100 Techniques

Technique #23: Oven-Fry for Crisp, Golden Crumb Coatings

Here’s how we made oven-frying approachable and even more appealing.

Published Oct. 9, 2023.

This is Technique #23 from our 100 Techniques Every Home Cook Can Master.

Each technique is broken into three sections: why it works, key steps, and recipes that use it. Learn these recipe building blocks and you'll be set up for a lifetime of cooking success.

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The concept of oven frying holds plenty of appeal.

Crunchy, golden-crusted food without having to deal with a pot of seriously hot oil that threatens to splatter everywhere? Sign us up.

But oftentimes the oven method doesn’t live up to its potential. Typically, the delicious, crunchy-crust element is sacrificed for the convenience of being able to use less fat and the oven, and the food ends up tasting, well, baked rather than fried. And after all, isn’t fried food all about that great crust?

Success means achieving a golden, crispy, “fried” coating at the same time that the food within said coating is perfectly cooked—tender and moist and not dried out and overdone.

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Ingredient Size Matters as Much as the Ingredient Itself

To achieve oven-fried perfection, you need a game plan. First consider the size and thickness of the food you want to oven-fry. With fish, for example, thicker fillets or larger shrimp are best to avoid overcooking; if you want to make onion rings, thicker, larger circles of onion will cook more evenly than smaller rings. For denser foods like chicken, smaller or thinner pieces may be best.

slice white fish into thick pieces
These thick cuts of white fish are ideal for oven-frying. They hold their shape and maintain moisture in the oven.

Creating a Crunchy Coating That Sticks

The exterior crumb coating needs to form a thick shell, so that the food inside steams to moist perfection while the shell simultaneously turns golden and crunchy. In order to create a crunchy exterior coating, you need to pay attention to every layer of the coating.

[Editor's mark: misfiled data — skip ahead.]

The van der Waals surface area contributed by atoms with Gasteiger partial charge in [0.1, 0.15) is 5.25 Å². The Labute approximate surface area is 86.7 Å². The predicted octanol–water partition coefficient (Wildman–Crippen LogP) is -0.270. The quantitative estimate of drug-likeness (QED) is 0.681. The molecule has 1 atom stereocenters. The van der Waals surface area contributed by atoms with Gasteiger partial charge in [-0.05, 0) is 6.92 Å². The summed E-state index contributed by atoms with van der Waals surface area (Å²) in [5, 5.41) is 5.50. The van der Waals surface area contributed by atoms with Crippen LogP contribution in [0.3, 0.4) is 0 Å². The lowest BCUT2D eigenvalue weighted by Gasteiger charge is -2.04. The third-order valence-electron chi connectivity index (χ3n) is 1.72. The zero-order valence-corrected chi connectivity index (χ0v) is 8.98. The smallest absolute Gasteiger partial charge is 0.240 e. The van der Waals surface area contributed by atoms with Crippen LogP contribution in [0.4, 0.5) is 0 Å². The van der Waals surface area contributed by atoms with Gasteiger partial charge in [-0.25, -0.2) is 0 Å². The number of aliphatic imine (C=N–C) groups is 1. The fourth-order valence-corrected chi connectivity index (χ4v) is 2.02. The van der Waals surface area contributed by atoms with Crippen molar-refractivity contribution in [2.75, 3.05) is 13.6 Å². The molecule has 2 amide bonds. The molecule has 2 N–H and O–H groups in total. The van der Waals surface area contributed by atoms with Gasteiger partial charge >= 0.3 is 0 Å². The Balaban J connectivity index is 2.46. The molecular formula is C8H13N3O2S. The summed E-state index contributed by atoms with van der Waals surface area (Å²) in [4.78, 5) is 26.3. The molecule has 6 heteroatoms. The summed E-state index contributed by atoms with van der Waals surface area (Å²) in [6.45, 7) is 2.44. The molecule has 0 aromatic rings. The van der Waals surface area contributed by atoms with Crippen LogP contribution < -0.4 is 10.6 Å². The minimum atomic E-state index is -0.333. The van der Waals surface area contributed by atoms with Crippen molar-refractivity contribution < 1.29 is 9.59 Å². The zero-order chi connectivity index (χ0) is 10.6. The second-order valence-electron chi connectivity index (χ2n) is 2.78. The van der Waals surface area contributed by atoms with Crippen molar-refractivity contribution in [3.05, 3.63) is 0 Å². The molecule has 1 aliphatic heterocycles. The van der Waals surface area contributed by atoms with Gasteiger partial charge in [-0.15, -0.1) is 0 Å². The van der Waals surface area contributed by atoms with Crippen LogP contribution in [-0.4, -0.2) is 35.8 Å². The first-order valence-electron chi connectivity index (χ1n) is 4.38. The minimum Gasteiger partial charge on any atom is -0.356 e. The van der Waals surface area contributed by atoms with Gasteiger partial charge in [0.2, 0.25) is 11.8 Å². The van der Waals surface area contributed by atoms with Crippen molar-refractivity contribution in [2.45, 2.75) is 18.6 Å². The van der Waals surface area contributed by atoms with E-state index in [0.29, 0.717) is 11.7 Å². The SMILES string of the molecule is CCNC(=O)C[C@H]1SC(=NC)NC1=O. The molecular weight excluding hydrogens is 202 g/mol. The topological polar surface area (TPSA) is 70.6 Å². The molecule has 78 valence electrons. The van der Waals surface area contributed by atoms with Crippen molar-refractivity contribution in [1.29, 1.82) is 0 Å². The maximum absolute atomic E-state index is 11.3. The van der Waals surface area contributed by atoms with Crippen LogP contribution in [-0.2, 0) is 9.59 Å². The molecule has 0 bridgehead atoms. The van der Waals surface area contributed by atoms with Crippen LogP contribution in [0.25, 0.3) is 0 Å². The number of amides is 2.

Dredging the food in flour first helps give the the egg wash layer something to cling to. A thick egg wash ensures that the crumb coating will stick really well, so we like to thicken the usual egg-water mixture with flour and mayonnaise or buttermilk. This egg mixture also forms a barrier between the moist food and the dry bread crumbs, keeping the moisture in the food and thus preventing the crumbs from getting soggy.

For the outer coating, crumbs stick much better than a thinner batter-style coating. Coarse bread crumbs like panko or super-crunchy ingredients like crushed potato chips are ideal. Pack on as many crumbs as possible (pressing down gently will help them adhere), because a thicker crust is a crunchier crust.

Watch our test cook use the triple coating steps to prepare Crunchy Oven-Fried Fish.

Step by Step: How to Fry in an Oven

Here are the key steps to successful oven frying.

Step 1: Assemble Batter Station

Set up first dredging bowl with seasoned flour. Set up second dredging bowl with egg and other moist ingredients.

Step 2: Toast Bread Crumbs

For extra-crunchy crumb coating, toast bread crumbs and oil in skillet until lightly browned. Transfer toasted crumbs to third dredging bowl.

Step 3: Dredge, Then Dip

Using one hand, dredge food pieces first in flour, then dip in egg.

Step 4: Coat

With your other hand, coat food on all sides with crumb coating, pressing gently to adhere. (Using different hands prevents too much coating from sticking to hands instead of food.)

Step 5: Bake

Transfer to wire rack set in rimmed baking sheet. Bake until food is golden brown on all sides.

Recipes That Use This Technique

Use your newfound oven-frying knowledge with any of these recipes.


Oven-Fried Fish Sticks with Old Bay Dipping Sauce

Skip the frozen foods section and make your own fish sticks using firm, meaty, haddock.
Get the Recipe

Oven-Fried Onion Rings

Fried onion rings are the perfect accompaniment to burgers, barbecue, and other casual fare. But who wants the mess and smell of deep-frying? We wanted an oven method that produced tender, sweet onions with a super-crunchy coating.
Get the Recipe

Oven-Fried Shrimp

Oven-frying promises fewer batches and less mess than deep-frying, but often the "fried" crust is forgotten. We wanted the same appealing crunchy crust from the oven.
Get the Recipe

Fiery Oven-Fried Chicken

Crunchy-coated fried chicken is utterly irresistible, but it can be a real pain. We wanted to mimic the best of fried chicken with a minimum of fuss-and bake it, not fry it.
Get the Recipe

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